Invest your time well to avoid infestations

John Mitchell, partner at law firm Blake Morgan, examines the risks and consequences of pest infestation incidents

Mice, rats and cockroaches are small, but they can spell big trouble for any food business. A single incident, if not handled correctly, can shut down even long-established food retail or manufacturing premises.

Recent cases involving pest infestations have included Sayers the Bakers being fined £170,000 after admitting 13 breaches of food safety laws at a shop and a café in Liverpool; while Asda was fined £664,000 last year after a customer ate a bread roll covered in mouse droppings.

The key piece of legislation relating to infestation is Regulation (EC) 852/2004 on food hygiene, and the three most common charges arising from it relate to:

•  Adequate procedures are not in place to control pests;

•  Food premises are not kept clean and in good repair;

• The construction of the food premises does not permit adequate protection and contamination and in particular pest control.

The charges will normally arise out of an inspection, which is often triggered by a complaint from a customer (in the case of retail premises) or a disgruntled employee (in the case of manufacturing premises).

Once inspectors find unsatisfactory and unhygienic conditions relating to the presence of rats and mice, and a failure to keep the premises clean, a Hygiene Emergency Protection Notice (HEPN) is normally served. This means the premises have to close immediately, pending steps being taken to rectify the conditions and a re-inspection to confirm that the conditions have been rectified.

Almost invariably, a criminal investigation will follow, in which senior management will be asked to attend an interview under caution. Normally this will be followed by a prosecution. The prosecution will be against the ‘food business operator’, which, one would expect, would be the company that owns the business, but recent cases have declared there can be more than one food business operator and that these can include the people who take the day-to-day decisions about how the business is run and who are, in effect, the company.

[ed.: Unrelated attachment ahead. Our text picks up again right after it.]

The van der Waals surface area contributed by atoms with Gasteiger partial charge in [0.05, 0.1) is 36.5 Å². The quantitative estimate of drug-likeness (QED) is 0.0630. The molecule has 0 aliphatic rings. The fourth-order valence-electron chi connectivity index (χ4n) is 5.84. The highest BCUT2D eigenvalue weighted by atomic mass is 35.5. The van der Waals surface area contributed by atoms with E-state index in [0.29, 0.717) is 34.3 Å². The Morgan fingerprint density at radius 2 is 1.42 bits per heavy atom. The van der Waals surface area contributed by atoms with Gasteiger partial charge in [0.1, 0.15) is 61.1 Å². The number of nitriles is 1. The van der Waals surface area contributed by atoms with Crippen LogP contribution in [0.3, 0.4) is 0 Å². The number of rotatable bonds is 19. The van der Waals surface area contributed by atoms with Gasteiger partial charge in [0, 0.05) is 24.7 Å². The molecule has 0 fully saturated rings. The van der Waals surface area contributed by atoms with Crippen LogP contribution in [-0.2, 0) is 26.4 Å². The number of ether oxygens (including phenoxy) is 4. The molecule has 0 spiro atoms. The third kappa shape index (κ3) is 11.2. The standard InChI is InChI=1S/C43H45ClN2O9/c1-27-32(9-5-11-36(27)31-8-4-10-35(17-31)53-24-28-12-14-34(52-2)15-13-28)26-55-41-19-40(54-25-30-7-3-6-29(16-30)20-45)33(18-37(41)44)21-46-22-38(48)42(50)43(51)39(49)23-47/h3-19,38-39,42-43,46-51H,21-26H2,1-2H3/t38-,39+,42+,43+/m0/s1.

Therefore, the old idea that operating as a limited company will protect its owners against prosecution no longer holds good in food law. This has serious consequences apart from the normal risk of fine/imprisonment: a court that sentences a food business operator can make a food hygiene prohibition order, which prevents a food business operator from participating in the management of any food business.

Thus, as in a case I had recently, the company can be forced into liquidation and the owners can be prevented from starting another business. Punishments in the event of a criminal conviction can be severe – in England and Wales the fines are unlimited and the current sentencing guidelines provide for fines of up to £3m.

As ever, it is imperative that measures are taken to avoid breaches. Many operators think it is enough to have a monthly inspection by a pest control contractor, but it is not. First, the business has to act on the recommendations of the contractor. Secondly, staff have to be trained to spot and react to signs of pest infestation in the days between the contractor’s visits.

In a recent case of mine, the food business was part of a restaurant chain with immaculate procedures, including checks five times per day, but the staff were ticking boxes to say there was no problem when there evidently was.

The other consequence is loss of customer confidence. In the case of a retail outlet, the environmental health officers will put a copy of the HEPN on the door. That is enough to warn off regular customers.

In a case I recently had, the takings of the outlet dropped immediately by 35% and were still down 25% six months later. If the business concerned is a manufacturer, the customers will be retailers who will immediately want to cancel contracts. In all cases, the potential fallout can be devastating.

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